I love RJ’s ideas here, especially the notion of a “mental back pocket” and using “ordinary” places and experiences to evoke EXTRAORDINARY detail in your novel! Nice on RJ … Enjoy!
It is a question that has a one word answer: visualisation.
My name is RJ Mitchell and I am the author of a Glaswegian crime thriller series which has just seen its third novel “The Longest Shadow”, published on November 21, by Fledgling Press of Edinburgh.
I am an ex-cop from Glasgow and my writing is action driven. My novels have been compared to “reading” a film and one of my back cover reviews compares The Longest Shadow to a “Hollywood blockbuster” suggesting that esteemed Hollywood Blockbuster movie director, Michael Bay, should be taking notes!
So here is my five point plan for your novel to provide the perfect visual feast for your reader. Enjoy!
1: THE ACTION MUST BE BELIEVABLE.
Remember you want your reader to feel each blow or picture him or her landing it. It is vital that the action is not “cartoonish” and make sure that your choice of weapons are realistic for the character who is using them and also the location they are being used in.
2: THE LOCATIONS MUST CAPTURE THE IMAGINATION OF YOUR READER.
Iconic buildings can really add a wow factor to your action sequences. The Wallace Monument a 220 foot sandstone tower, built in the Victorian Gothic style that dominates the Abbey Craig, a volcanic crag above Cambuskenneth Abbey, from which William Wallace was said to have watched the gathering of King Edward’s army just before the Battle of Stirling Bridge, has supplied both a great cover illustration and opening location for my latest novel. To get to the top you need to climb the 246 step spiral staircase to the spectacular crown, which provides breathtaking views of the Ochil Hills and the Forth Valley.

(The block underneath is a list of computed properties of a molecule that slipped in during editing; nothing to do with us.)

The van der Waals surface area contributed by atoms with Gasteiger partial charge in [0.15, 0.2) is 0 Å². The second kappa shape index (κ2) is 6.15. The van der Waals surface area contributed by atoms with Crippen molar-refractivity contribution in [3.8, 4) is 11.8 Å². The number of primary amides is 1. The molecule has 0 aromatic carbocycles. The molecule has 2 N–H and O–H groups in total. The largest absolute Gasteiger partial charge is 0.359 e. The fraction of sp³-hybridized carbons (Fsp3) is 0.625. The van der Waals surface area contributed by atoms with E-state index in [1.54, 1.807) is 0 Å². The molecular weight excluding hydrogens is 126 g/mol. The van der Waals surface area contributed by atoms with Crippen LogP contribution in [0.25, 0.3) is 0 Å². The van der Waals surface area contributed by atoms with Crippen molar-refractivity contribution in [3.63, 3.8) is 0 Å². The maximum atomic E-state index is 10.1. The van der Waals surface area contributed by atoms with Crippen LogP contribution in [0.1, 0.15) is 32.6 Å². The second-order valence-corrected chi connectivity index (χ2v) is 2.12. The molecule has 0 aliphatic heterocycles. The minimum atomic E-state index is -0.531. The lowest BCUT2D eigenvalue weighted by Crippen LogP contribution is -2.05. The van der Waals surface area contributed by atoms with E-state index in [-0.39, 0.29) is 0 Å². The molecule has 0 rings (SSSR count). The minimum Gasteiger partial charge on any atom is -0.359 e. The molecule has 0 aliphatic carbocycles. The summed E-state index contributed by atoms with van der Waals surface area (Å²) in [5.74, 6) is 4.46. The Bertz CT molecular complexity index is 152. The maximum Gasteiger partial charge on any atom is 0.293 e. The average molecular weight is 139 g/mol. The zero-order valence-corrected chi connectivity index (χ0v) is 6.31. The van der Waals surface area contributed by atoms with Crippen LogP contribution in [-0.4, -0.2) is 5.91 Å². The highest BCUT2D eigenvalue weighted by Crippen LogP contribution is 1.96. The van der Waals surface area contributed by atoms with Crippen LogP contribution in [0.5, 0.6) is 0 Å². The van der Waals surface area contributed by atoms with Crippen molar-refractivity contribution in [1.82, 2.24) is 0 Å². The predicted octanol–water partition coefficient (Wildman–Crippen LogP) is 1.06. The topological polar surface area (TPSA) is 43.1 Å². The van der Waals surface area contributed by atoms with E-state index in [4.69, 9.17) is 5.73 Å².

The objective is to leave the reader feeling the stinging wind in their faces, sensing the insecurity caused by its sheer height and spectacular drop.
The height and grandeur of the Monument and the brilliance of its views provide a breathtaking location that reaches out and grabs the reader.
Ask yourself do you have a location in your mental back-pocket that could do a similar job? If not, find one!
3: ALWAYS MAKE SURE YOU WALK, DRIVE OR SCOUT LOCATIONS.
If you scout a Farmer’s Market featuring at the start of a pursuit sequence then make sure that you note every detail possible, from where the wild boar salami was hanging, the positioning of the market stalls, to the old blaze football pitch surface underfoot and the difficulties it could present.
Every street of any vehicle pursuit sequence, you need to drive many times. Then imagine the difficulties of what driving these streets at full speed would bring, the challenges presented by the severe gradient of a particular road, the narrowness of another and the potential for mayhem caused by an inconvenient mini concrete roundabout.
Then ask yourself what happens when you add in variables like a double decker bus coming head on, an unaware cyclist, and how would a high speed vehicle chase impact on students attending morning lectures?
Readers love detail, so make it your business to absorb the smallest!
4: IF YOU HAVE EXPERIENCE IN YOUR CHOSEN FIELD, NEVER BE SHY TO MAKE THE MOST OF IT.
Experience of a certain type of situation gives you many advantages over your contemporaries, so make the most of it.
Replay the sound of a sawn off shotgun firing, the screams of staff and the terror etched on their faces when you entered the jewellery shop seconds after the robbers had escaped.
So how about the sound of the broken plaster work – caused by the discharge of the sawn-off into the ceiling – crunching under your Doc Martens?
You can’t beat that type of experience for colour when you are trying to conjure up an action sequence that puts your reader right behind the mental eight ball!
5: EVERY DAY IS AN OPPORTUNITY …
… An opportunity to log buildings, streets and any other locations that have unique points of interest that could help transform an action sequence into something very visual and memorable for your novel!
It is the same with people and the visual detail you can absorb, even from just a two minute chat with an interesting person.
In short, you want your readers to almost feel they are living in the pages of your novel … Make sure their minds’ eyes are never shut!
Best of British!
BIO: RJ MITCHELL was a cop with Strathclyde Police Force from 1989 to 2001; he is now a sports journalist with the Glasgow Evening Times. In 2011 his first novel in the Thoroughgood Glaswegian detective series “Parallel Lines: The Glasgow Supremacy” was published. In 2012 the second book in the series “The Hurting: The Glasgow Terror” was released and received a nomination for the Peoples’ Book Prize. His third crime thriller “The Longest Shadow” is available on Amazon and at all good book stores.